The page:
How Does Brick Stain Work?
Brick stain is a mixture of water, liquid-bearing mineral pigments like finely ground iron oxide, and binding agents. Rather than just coating the brick with an exterior layer of paint, brick stain penetrates the surface of the brick or stone and becomes a part of the material. Edison Coatings, Inc.
Brick Stain Ingredients
Brick stain is a mixture of water, liquid-bearing mineral pigments like finely ground iron oxide, and binding agents. Rather than just coating the brick with an exterior layer of paint, brick stain penetrates the surface of the brick or stone and becomes a part of the material. Edison Coatings, Inc. notes that binding agents like potassium silicate cause a chemical reaction with calcium salts (found in marble, lime and limestone), ceramics (terra cotta and brick), silica (mortar, concrete, glass and sandstone), and some metals, including iron (see Resources below). This chemical reaction creates an alteration in the brick's color, as well as a protective bond against moisture, mold and UV damage.
Any masonry surface that accepts water can be colored with brick stain. This includes both natural and man-made stone walls, mortar, stucco and cement sidewalks, driveways, or roof tiles. Check the stain manufacturer's guidelines for any exceptions or warnings. Each type of surface must be prepared first to accept the stain, to get the best and most even result. Brick Stain for Homes recommends using an organic de-greaser and a nylon brush to clean and scrub the surface to remove any dirt, debris, ash, among other substances. (See Resources below) Rinse with clean water, utilizing a shop vac to draw away water on interior jobs. Let the brick dry thoroughly before applying any stain.
Brick stain can be used to change the color of all the brick, to match new masonry to the old, or to fix unattractive variances in stone walls or fireplaces. Achieve different effects by selecting different pigments, diluting the brick stain, or applying multiple coats to enhance the color or add texture. Professional brick stainers often mix the stain on site to accurately match the brick color. Test brick stain on the least visible area first and allow to cure to witness the final effect, and determine if the stain is the right color. Keep testing until the correct mixture is accomplished.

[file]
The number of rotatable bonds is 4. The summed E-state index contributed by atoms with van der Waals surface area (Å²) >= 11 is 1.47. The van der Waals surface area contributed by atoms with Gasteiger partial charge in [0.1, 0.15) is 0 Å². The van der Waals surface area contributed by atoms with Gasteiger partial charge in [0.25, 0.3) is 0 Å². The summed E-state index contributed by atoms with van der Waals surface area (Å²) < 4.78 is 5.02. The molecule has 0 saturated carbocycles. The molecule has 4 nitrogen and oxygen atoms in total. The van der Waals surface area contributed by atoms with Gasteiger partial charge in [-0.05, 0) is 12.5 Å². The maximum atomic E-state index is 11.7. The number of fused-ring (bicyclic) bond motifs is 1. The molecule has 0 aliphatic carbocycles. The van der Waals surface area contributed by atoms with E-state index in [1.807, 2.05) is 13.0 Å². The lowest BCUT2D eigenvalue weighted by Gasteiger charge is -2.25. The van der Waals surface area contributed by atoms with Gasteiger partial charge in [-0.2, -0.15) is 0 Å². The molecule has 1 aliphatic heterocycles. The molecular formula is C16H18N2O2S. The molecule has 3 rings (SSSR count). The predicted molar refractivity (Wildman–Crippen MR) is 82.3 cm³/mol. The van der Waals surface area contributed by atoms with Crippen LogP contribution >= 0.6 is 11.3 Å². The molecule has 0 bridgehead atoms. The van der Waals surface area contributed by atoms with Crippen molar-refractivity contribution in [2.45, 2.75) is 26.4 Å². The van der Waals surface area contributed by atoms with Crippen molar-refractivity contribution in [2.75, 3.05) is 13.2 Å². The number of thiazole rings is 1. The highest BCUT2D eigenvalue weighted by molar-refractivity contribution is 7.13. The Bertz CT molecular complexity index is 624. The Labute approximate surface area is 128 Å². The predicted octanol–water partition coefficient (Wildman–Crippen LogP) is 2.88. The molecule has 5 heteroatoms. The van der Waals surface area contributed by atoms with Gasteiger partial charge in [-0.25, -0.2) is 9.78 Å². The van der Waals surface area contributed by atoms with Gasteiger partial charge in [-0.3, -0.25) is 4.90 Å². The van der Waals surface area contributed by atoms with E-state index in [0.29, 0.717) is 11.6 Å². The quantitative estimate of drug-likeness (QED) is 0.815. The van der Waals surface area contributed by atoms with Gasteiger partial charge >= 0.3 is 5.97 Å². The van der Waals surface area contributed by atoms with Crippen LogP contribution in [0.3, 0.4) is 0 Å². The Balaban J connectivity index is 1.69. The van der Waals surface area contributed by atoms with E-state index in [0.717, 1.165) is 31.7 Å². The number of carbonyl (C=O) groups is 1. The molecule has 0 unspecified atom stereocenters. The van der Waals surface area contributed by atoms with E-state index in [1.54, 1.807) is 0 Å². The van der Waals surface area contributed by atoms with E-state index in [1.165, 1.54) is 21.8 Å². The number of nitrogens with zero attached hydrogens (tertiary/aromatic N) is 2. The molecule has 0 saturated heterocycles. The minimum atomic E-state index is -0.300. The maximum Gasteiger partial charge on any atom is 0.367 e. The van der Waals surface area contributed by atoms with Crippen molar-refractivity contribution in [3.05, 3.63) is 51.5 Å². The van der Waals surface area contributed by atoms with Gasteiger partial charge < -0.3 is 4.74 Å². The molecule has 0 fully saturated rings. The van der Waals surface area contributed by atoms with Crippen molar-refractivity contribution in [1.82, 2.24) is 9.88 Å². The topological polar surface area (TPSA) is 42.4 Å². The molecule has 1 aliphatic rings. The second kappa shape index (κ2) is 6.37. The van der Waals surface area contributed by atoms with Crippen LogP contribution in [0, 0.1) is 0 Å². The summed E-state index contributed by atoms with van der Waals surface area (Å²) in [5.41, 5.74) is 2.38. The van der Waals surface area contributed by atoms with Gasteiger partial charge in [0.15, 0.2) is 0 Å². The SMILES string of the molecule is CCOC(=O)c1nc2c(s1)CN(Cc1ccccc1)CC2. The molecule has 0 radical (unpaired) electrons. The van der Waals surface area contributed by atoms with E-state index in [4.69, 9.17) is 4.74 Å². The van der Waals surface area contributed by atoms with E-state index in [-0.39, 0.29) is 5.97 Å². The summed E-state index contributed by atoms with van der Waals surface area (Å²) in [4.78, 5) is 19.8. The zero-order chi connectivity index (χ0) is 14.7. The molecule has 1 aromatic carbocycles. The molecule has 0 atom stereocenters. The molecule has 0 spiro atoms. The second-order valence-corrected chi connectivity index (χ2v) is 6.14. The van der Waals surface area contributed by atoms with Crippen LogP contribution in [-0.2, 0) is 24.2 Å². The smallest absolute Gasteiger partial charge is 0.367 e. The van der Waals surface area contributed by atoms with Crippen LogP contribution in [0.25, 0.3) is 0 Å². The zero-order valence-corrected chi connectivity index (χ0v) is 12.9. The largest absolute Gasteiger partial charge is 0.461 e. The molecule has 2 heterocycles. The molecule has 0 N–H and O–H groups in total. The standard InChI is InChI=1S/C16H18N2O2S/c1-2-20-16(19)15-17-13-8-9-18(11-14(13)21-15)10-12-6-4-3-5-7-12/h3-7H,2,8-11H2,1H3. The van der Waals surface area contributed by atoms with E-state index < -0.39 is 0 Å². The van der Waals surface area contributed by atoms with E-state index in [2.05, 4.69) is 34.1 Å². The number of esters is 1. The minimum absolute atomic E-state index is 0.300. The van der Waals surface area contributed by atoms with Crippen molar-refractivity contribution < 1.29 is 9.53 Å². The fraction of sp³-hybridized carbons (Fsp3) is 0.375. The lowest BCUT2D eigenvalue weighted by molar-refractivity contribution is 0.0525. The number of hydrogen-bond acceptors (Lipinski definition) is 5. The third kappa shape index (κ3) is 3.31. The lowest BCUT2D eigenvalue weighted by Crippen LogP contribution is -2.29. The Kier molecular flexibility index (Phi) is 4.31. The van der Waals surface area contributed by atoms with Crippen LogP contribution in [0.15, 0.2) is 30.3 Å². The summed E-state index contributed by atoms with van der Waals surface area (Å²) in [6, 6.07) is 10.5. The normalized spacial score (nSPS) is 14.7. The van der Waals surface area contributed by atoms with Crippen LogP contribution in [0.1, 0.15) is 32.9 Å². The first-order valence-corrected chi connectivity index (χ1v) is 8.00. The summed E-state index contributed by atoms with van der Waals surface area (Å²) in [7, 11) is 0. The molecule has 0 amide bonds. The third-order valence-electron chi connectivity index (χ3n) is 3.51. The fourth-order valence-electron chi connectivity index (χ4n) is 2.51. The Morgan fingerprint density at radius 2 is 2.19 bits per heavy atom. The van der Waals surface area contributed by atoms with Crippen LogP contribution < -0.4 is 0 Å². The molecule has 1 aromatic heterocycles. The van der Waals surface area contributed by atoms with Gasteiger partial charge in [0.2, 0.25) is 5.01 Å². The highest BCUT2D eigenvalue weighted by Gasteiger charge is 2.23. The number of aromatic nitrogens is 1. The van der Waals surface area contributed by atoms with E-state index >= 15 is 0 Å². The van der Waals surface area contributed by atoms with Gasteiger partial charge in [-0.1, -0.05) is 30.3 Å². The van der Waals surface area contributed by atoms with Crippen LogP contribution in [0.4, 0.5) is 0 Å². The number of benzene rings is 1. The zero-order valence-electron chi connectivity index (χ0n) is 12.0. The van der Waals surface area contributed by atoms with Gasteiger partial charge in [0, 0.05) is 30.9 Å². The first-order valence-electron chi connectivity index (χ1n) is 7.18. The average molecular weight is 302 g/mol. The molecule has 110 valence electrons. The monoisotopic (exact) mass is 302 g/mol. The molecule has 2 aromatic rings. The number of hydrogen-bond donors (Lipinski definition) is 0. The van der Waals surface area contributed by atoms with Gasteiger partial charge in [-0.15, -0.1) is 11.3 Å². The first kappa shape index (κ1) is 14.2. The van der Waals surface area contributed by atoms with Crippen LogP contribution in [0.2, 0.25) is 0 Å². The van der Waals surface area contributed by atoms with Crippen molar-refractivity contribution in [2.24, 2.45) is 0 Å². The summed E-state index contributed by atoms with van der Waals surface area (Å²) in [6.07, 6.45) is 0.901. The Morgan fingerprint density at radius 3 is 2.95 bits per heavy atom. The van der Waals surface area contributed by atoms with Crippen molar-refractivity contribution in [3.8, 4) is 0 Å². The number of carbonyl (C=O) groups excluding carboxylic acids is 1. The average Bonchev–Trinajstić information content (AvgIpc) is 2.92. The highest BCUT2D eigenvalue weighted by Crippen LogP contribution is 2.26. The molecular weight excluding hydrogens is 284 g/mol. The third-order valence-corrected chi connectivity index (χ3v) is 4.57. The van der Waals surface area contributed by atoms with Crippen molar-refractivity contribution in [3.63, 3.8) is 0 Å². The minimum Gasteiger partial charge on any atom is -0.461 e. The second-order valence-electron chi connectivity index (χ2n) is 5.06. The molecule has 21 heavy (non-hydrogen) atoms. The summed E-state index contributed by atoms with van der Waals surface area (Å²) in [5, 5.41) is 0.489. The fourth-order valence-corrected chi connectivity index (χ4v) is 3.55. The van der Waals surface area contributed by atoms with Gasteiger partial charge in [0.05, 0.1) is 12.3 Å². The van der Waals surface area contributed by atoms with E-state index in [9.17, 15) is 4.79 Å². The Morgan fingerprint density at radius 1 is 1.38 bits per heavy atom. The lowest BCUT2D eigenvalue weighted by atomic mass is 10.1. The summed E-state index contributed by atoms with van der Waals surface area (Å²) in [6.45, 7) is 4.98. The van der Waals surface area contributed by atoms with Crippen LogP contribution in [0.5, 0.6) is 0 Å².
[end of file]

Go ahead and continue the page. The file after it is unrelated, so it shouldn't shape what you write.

Brick Stain Application
You can apply brick stain one brick or one stone at a time, using a brush that best matches the width of the masonry. Stain can be sprayed on, rubbed or rolled, but a paint brush offers the best control and avoids staining the surrounding mortar. Sweep the brush across and then back. Do not over apply, and watch for any run-off. Try diluting the stain for a second coat to lighten color and add textured look to brick. Edison Coatings, Inc. suggests waiting six hours for stain to dry between coats. Protect the surface from moisture for at least 24 hours after staining.
Sealants Versus Breathability
Sealant should only be applied to surfaces subject to excessive wear like sidewalks or driveways. Brick Stain for Homes notes that stone and brick surfaces need to breathe. Paints and sealants create a barrier over brick and any moisture that collects builds under the surface and then causes peeling and loss of color. Brick stain forms a chemical bond with the brick and stone, allowing it to breathe, and for moisture to escape without altering the color. Brick stain can last from 25 to 50 years, depending upon the product and application.